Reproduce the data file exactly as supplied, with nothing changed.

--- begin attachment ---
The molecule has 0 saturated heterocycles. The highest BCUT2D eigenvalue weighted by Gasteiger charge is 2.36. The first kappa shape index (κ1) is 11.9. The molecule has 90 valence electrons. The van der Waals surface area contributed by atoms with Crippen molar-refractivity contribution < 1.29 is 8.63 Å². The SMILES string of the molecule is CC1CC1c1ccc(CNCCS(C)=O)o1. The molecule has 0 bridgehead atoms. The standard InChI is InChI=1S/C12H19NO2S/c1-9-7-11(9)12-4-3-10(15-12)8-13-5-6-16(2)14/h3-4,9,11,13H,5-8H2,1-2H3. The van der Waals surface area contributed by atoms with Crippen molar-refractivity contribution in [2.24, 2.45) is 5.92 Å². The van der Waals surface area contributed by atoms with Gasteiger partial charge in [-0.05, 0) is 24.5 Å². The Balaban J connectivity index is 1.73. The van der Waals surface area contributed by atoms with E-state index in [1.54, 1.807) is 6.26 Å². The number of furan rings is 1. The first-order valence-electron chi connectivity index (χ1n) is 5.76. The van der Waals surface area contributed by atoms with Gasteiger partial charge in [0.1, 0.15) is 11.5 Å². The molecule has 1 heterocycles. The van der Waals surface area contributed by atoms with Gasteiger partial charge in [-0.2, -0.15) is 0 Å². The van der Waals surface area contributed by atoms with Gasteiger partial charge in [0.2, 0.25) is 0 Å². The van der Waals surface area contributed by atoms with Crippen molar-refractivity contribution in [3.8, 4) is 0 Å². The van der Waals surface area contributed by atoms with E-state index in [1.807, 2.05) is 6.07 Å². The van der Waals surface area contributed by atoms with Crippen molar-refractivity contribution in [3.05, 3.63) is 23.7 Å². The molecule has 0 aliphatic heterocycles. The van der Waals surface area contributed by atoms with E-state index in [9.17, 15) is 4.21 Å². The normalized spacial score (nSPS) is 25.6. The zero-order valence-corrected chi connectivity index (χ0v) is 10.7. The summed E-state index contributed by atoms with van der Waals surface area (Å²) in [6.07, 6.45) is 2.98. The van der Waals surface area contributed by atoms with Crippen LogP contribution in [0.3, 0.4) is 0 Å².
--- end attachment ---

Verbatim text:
The molecule has 0 saturated heterocycles. The highest BCUT2D eigenvalue weighted by Gasteiger charge is 2.36. The first kappa shape index (κ1) is 11.9. The molecule has 90 valence electrons. The van der Waals surface area contributed by atoms with Crippen molar-refractivity contribution < 1.29 is 8.63 Å². The SMILES string of the molecule is CC1CC1c1ccc(CNCCS(C)=O)o1. The molecule has 0 bridgehead atoms. The standard InChI is InChI=1S/C12H19NO2S/c1-9-7-11(9)12-4-3-10(15-12)8-13-5-6-16(2)14/h3-4,9,11,13H,5-8H2,1-2H3. The van der Waals surface area contributed by atoms with Crippen molar-refractivity contribution in [2.24, 2.45) is 5.92 Å². The van der Waals surface area contributed by atoms with Gasteiger partial charge in [-0.05, 0) is 24.5 Å². The Balaban J connectivity index is 1.73. The van der Waals surface area contributed by atoms with E-state index in [1.54, 1.807) is 6.26 Å². The number of furan rings is 1. The first-order valence-electron chi connectivity index (χ1n) is 5.76. The van der Waals surface area contributed by atoms with Gasteiger partial charge in [0.1, 0.15) is 11.5 Å². The molecule has 1 heterocycles. The van der Waals surface area contributed by atoms with Gasteiger partial charge in [-0.2, -0.15) is 0 Å². The van der Waals surface area contributed by atoms with Gasteiger partial charge in [0.2, 0.25) is 0 Å². The van der Waals surface area contributed by atoms with Crippen molar-refractivity contribution in [3.8, 4) is 0 Å². The van der Waals surface area contributed by atoms with E-state index in [1.807, 2.05) is 6.07 Å². The van der Waals surface area contributed by atoms with Crippen molar-refractivity contribution in [3.05, 3.63) is 23.7 Å². The molecule has 0 aliphatic heterocycles. The van der Waals surface area contributed by atoms with E-state index in [9.17, 15) is 4.21 Å². The normalized spacial score (nSPS) is 25.6. The zero-order valence-corrected chi connectivity index (χ0v) is 10.7. The summed E-state index contributed by atoms with van der Waals surface area (Å²) in [6.07, 6.45) is 2.98. The van der Waals surface area contributed by atoms with Crippen LogP contribution in [0.3, 0.4) is 0 Å².